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(New) Research Guide: Political Science

Political Science

There are many types of background materials: encyclopedias (both general and subject specific), handbooks, and bibliographies. Why use a background source? It can save you time by helping you with the groundwork.

  • Get an overvieof a new or complex topic.
  • Find out the names of key players in a given area.
  • Locate terms that you can use in your research.
  • Help narrow (or expand) your topic.
  • Locate a bibliography of sources to help you start your research.

WorldCat@SU is the library's catalog. You can search for books, articles, videos, and other items at Smith Library Center and libraries worldwide.

 

Scholarly vs. Popular

 

To find scholarly articles in a library database:

To search the content within these journals, you have two choices:

  • Search them individually by going to WorldCat@SU and then you search the journal.
  • Use one of the databases on the side tab to search across these and many other journals. 

 

Major Journals in Political Science

Major Journals in American Politics

American Journal of Political Science American Politics Research
American Political Science Review Journal of Women, Politics and Policy
Journal of Politics

Legislative Studies Quarterly

Comparative Political Studies Political Research Quarterly
Perspectives on Politics

PS, Political Science and Politics

Political Science Quarterly

Presidential Studies Quarterly

British Journal of Political Science Politics and Gender

Political Studies

Women & Politics

 

Major Journals in Comparative Politics

 

Major Journals in International Relations

African Affairs   Current History
Asian Survey   Foreign Affairs
Comparative Political Studies   Foreign Policy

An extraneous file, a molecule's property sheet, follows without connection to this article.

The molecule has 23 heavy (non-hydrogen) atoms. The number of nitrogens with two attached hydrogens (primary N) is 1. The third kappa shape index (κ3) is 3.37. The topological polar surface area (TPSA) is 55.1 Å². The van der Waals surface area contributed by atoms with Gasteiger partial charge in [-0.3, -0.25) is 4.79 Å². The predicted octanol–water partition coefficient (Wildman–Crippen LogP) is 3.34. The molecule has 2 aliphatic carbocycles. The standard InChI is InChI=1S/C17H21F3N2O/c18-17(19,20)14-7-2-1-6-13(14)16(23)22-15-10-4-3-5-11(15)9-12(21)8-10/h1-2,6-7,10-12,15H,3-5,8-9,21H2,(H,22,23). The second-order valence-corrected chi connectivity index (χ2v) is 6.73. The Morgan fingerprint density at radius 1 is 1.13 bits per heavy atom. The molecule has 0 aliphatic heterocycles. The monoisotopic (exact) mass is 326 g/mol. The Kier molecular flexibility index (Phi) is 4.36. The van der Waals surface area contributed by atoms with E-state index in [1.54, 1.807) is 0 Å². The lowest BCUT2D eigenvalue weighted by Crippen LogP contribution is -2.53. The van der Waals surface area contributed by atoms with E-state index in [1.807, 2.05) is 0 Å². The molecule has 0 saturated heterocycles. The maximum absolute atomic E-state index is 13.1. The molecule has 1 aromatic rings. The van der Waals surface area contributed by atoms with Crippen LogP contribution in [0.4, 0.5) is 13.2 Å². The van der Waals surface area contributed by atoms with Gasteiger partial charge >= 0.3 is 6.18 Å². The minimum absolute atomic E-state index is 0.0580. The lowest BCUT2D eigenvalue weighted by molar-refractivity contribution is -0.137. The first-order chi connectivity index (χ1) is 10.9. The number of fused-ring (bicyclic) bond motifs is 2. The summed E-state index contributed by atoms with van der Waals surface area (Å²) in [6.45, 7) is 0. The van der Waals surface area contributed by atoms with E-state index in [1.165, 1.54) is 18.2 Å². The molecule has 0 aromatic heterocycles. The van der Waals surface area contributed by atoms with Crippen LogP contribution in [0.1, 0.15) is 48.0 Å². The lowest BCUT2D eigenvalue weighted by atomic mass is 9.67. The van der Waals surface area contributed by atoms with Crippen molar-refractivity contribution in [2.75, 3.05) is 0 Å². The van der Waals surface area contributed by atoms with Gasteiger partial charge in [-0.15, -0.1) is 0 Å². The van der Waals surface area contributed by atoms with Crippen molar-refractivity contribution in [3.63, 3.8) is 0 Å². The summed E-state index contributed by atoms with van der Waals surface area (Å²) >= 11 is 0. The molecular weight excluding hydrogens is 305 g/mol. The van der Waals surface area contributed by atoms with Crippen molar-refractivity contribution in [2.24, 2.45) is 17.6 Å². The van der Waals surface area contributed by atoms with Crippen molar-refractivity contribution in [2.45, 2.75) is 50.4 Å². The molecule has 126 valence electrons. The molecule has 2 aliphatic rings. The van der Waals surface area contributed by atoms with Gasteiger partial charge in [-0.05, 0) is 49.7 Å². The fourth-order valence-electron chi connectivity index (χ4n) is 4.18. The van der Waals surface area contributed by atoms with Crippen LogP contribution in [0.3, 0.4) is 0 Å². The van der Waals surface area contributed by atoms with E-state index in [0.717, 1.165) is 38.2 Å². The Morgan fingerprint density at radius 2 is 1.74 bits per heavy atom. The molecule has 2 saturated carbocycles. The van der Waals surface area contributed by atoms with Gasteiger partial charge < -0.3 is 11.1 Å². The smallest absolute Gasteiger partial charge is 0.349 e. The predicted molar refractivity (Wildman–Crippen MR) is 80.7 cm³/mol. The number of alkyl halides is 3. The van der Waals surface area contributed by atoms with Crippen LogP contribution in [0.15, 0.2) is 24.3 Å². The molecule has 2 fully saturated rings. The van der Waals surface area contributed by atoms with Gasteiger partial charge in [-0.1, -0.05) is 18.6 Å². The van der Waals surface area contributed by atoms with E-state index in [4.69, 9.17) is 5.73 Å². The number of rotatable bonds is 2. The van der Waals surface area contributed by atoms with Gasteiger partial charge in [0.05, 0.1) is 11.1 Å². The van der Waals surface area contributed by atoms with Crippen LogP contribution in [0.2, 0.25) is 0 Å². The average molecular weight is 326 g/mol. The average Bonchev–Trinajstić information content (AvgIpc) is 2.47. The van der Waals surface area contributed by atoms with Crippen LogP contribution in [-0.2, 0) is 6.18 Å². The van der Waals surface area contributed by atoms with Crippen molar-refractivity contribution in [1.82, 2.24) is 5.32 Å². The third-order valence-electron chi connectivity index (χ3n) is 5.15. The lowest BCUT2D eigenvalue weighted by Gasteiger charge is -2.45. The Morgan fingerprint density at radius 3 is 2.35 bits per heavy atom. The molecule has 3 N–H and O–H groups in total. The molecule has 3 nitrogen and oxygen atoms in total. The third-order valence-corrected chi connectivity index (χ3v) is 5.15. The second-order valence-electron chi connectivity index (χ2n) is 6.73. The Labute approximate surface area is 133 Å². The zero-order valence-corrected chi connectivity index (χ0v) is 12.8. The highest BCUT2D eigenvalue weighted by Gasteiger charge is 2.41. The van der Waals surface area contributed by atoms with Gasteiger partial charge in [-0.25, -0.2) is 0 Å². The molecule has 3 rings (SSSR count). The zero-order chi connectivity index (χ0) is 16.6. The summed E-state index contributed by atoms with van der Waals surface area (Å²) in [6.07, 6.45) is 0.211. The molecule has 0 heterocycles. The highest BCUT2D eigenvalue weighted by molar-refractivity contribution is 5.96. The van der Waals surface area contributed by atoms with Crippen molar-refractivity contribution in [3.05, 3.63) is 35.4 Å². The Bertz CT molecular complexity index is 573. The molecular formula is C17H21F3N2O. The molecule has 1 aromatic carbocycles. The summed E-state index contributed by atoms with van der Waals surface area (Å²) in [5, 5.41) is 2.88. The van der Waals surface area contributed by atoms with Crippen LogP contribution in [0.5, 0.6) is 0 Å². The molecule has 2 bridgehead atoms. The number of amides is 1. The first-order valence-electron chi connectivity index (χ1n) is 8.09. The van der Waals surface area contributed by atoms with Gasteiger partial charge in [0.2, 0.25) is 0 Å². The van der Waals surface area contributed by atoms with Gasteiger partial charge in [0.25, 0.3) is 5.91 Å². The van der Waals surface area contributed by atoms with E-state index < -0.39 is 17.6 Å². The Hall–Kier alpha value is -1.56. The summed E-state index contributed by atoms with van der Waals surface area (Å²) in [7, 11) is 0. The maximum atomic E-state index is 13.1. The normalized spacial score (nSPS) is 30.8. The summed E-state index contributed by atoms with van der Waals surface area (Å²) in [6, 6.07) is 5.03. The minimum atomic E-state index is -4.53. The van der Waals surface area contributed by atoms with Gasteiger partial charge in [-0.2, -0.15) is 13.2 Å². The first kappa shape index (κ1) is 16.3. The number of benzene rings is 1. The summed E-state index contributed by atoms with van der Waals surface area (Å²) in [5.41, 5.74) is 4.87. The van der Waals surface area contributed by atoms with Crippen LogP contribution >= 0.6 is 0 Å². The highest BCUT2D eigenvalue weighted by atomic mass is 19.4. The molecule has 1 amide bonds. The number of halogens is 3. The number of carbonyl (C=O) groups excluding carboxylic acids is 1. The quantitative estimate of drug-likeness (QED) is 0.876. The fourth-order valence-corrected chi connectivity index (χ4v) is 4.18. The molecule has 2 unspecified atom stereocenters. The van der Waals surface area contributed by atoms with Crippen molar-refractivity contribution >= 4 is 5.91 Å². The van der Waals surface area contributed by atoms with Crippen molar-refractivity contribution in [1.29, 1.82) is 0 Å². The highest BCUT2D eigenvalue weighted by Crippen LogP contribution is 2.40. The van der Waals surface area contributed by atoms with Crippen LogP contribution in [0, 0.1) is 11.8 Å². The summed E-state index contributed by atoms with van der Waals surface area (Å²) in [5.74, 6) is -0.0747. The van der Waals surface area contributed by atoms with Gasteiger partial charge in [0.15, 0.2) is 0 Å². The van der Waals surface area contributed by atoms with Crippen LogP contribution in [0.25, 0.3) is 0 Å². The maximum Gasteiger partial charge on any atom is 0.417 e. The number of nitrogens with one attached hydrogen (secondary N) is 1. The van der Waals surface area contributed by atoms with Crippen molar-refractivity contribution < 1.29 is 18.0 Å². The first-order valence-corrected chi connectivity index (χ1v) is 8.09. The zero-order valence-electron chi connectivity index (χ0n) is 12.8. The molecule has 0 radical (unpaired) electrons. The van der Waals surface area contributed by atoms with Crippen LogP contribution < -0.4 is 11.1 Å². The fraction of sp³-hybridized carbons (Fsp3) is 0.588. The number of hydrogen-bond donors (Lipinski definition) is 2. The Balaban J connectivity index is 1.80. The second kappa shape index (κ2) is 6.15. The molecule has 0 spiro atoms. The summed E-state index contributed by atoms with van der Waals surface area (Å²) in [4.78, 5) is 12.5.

Comparative Politics   Human Rights Quarterly
Journal of Democracy   International Studies Quarterly
Latin American Politics and Society   Journal of Conflict Resolution
Middle Eastern Studies   Orbis

 

Original Research Articles

Research articles, empirical, research primary research, are based on original research. If you need to limit your sources to research articles, you must be able to tell the difference. Most research articles will contain the following:

Abstract

A summary of the article. (Note: Abstracts appear in reviews or secondary articles as well.)

Methods

Sometimes called "methodology" or "materials and methods," this section describes the author's research methods and tools: experiment, survey, data sources, etc.

Results 

Also called "findings," this is the section of the article in which raw data are presented.

Discussion 

Sometimes called "analysis," this is the section in which the author analyzes the data.

Conclusion

The author's conclusions based on the analysis.

References

List of references to works cited in the article.

These standard parts of a research article may not always be labeled, and sometimes they are combined (for example, "Data and Methods"). Still, every research article indicates what methods and tools were used to conduct the research, what the results were, and how the author interprets those results.

Other Types of Articles

Not every article in a scholarly journal contains research or analysis. Scholarly journals may also include:

  • Literature reviews - often reviews original research
  • Book reviews
  • Meta-Analysis or systematic reviews - analysis of original research 
  • Editorials or commentaries
  • Letters
  • Speeches and interviews
  • Conference reports

These are not original or primary research articles.